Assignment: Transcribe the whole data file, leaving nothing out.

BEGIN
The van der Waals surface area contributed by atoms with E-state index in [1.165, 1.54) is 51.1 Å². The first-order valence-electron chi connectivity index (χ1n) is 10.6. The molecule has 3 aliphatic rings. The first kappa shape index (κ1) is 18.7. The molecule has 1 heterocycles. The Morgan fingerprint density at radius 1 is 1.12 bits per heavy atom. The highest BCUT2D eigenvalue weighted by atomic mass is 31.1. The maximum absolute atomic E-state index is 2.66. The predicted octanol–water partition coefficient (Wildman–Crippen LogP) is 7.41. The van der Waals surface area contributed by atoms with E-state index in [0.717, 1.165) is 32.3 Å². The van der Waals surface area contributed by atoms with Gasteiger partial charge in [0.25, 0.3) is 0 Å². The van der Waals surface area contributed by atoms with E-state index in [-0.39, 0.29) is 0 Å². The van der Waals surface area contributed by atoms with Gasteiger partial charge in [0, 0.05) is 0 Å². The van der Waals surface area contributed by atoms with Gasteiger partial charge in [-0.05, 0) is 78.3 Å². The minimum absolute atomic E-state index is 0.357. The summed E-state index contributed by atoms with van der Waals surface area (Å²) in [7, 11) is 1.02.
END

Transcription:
The van der Waals surface area contributed by atoms with E-state index in [1.165, 1.54) is 51.1 Å². The first-order valence-electron chi connectivity index (χ1n) is 10.6. The molecule has 3 aliphatic rings. The first kappa shape index (κ1) is 18.7. The molecule has 1 heterocycles. The Morgan fingerprint density at radius 1 is 1.12 bits per heavy atom. The highest BCUT2D eigenvalue weighted by atomic mass is 31.1. The maximum absolute atomic E-state index is 2.66. The predicted octanol–water partition coefficient (Wildman–Crippen LogP) is 7.41. The van der Waals surface area contributed by atoms with E-state index in [0.717, 1.165) is 32.3 Å². The van der Waals surface area contributed by atoms with Gasteiger partial charge in [0.25, 0.3) is 0 Å². The van der Waals surface area contributed by atoms with E-state index in [-0.39, 0.29) is 0 Å². The van der Waals surface area contributed by atoms with Gasteiger partial charge in [0, 0.05) is 0 Å². The van der Waals surface area contributed by atoms with Gasteiger partial charge in [-0.05, 0) is 78.3 Å². The minimum absolute atomic E-state index is 0.357. The summed E-state index contributed by atoms with van der Waals surface area (Å²) in [7, 11) is 1.02.